Well, once again, we have quite a few letters this issue, and a lot of really great pictures, so we'll go right to the first one:
'I hope to see these pictures in the magazine,' writes LAWRENCE FULLINGTON JR, 323 9th Avenue West, Palmetto, Florida 34221-5023.
'I spent the 1950 season on the D & C Lines, City of Cleveland III, a large side-wheeler making overnight trips between Detroit and Buffalo. Leaving Detroit at 5.00 p.m. and arriving in Buffalo at 7:00 a.m. Then, turning around departure at 5:00 p.m. and arriving at Detroit at 7:00 a.m. The power plant was a 10,000 HP triple expansion. The wheels had articulated paddles. The area of the crankshaft and connecting rods was glassed-in for viewing either port or starboard. To give you some idea of the size of the operation, we carried 250 maids and stewards to service all the passengers. I haven't mentioned that I was a musician in the small band on board.
'The lowest deck at gangway level was set up to ferry automobiles sometimes three abreast in a big circle around the center. One trip East we carried a large group of club members going to a meet near Buffalo, among which was a Stanley Steamera steamer carrying a Steamer! Using the boat was a favorite way to break up a long auto trip going East or West a smooth ride, pleasant meal, dancing, and an early start the next morning.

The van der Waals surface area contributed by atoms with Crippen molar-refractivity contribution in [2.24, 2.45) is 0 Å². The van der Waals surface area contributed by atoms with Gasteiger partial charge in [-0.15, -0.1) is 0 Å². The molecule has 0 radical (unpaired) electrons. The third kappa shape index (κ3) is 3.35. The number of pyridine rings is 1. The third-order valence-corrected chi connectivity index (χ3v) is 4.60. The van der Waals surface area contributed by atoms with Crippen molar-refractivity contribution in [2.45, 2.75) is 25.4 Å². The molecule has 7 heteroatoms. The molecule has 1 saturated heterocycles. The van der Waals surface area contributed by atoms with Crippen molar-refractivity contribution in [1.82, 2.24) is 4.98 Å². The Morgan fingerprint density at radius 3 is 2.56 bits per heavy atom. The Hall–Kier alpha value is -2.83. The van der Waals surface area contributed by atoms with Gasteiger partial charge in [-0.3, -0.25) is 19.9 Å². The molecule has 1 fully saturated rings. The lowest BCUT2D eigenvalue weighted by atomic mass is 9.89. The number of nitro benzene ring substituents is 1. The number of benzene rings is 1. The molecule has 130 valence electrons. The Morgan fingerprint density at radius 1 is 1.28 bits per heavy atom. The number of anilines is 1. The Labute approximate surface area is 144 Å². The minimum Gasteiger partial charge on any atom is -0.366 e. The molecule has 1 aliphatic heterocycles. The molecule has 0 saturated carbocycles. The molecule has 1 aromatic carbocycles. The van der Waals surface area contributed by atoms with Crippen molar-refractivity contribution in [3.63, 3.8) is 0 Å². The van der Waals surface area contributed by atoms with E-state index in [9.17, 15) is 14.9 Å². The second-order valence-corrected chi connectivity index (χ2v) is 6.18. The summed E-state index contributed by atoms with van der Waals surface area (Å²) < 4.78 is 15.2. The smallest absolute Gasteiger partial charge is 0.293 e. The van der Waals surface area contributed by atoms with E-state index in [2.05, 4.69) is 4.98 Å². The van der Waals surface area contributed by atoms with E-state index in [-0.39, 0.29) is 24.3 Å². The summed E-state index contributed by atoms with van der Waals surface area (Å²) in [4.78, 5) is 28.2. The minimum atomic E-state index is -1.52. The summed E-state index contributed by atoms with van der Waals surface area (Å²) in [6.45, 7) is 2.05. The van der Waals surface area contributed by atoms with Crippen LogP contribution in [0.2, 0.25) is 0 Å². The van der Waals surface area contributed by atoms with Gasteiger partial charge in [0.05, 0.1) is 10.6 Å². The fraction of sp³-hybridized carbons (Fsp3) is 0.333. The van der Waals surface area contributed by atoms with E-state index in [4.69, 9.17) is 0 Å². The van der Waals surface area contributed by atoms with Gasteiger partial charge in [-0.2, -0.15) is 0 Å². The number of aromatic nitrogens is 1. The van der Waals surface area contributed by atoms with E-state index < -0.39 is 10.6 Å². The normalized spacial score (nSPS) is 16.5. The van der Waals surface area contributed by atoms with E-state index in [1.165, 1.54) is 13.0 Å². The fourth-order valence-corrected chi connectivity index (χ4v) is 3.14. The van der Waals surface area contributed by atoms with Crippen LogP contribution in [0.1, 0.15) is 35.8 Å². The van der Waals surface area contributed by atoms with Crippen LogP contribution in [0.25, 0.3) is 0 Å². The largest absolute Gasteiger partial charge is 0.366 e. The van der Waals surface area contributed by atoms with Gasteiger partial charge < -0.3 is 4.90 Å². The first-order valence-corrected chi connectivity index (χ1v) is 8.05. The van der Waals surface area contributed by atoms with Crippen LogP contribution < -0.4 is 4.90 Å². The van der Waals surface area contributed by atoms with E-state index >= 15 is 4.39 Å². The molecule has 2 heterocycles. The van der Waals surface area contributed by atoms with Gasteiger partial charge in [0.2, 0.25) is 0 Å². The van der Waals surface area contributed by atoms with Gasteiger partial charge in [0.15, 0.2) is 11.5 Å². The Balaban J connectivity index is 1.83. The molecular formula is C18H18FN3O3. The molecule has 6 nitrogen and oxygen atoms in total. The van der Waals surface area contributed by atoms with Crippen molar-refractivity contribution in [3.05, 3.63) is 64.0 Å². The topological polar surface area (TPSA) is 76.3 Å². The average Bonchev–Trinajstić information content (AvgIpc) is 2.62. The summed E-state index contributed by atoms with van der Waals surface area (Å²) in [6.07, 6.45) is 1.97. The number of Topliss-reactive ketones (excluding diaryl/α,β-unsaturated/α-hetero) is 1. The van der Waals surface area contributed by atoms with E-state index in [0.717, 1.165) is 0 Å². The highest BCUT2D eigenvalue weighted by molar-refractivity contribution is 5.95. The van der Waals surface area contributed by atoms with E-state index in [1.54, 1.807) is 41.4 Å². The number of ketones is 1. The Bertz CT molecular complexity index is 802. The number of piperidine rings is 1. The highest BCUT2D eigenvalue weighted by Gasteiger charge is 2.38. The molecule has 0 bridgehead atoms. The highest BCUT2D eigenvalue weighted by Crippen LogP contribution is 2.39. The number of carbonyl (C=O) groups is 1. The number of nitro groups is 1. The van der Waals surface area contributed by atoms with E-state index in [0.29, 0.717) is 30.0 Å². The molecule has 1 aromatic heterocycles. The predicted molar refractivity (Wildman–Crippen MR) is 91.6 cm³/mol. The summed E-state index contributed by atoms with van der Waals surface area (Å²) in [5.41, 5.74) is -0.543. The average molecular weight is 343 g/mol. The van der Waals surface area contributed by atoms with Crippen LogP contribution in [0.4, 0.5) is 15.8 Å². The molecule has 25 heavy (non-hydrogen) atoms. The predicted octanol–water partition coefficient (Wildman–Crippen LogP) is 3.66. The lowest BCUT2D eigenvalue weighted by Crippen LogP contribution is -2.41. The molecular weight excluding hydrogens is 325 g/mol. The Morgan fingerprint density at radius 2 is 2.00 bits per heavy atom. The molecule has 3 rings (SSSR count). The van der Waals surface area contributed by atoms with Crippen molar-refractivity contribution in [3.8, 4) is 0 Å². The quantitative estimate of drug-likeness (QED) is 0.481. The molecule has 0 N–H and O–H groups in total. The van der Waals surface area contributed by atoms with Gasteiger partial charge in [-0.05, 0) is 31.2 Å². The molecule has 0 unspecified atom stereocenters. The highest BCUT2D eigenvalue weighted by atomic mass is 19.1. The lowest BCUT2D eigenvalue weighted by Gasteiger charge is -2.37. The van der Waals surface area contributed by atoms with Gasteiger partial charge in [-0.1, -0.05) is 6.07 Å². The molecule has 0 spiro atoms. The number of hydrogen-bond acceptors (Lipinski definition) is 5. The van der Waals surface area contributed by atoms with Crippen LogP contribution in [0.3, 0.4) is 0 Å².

'I now have my own Steamer, a 1923 Stanley. A Mr. Ellison had acquired the car about 1958 in very poor condition. The four door body was gone, also the fenders, running boards, headlights, front bumper and hood. Through the Steam Car Club and other sources, he was able to get those items. A friend in the club made a new boiler and burner system a marine type water tube fired by an oil burner-jet type using surplus 24 volt aircraft motors to turn the oil pump feeding the jet. The household burner system was designed to direct-couple to a 110 volt AC motor @ 1750 rpm. It turned out that my aircraft motor only needed eight volts to work.
Courtesy of Lawrence Fullington Jr.
Port Huron Outfit. 'Longfellow' traction and 'Rusher' thresher. My maternal grandparents (right to left) Eva Everett Smith and Willis D. Smith, and other relatives are in the picture. The photo was taken at the farm, two miles east of Kent City, Michigan, probably around 1904 or 1905.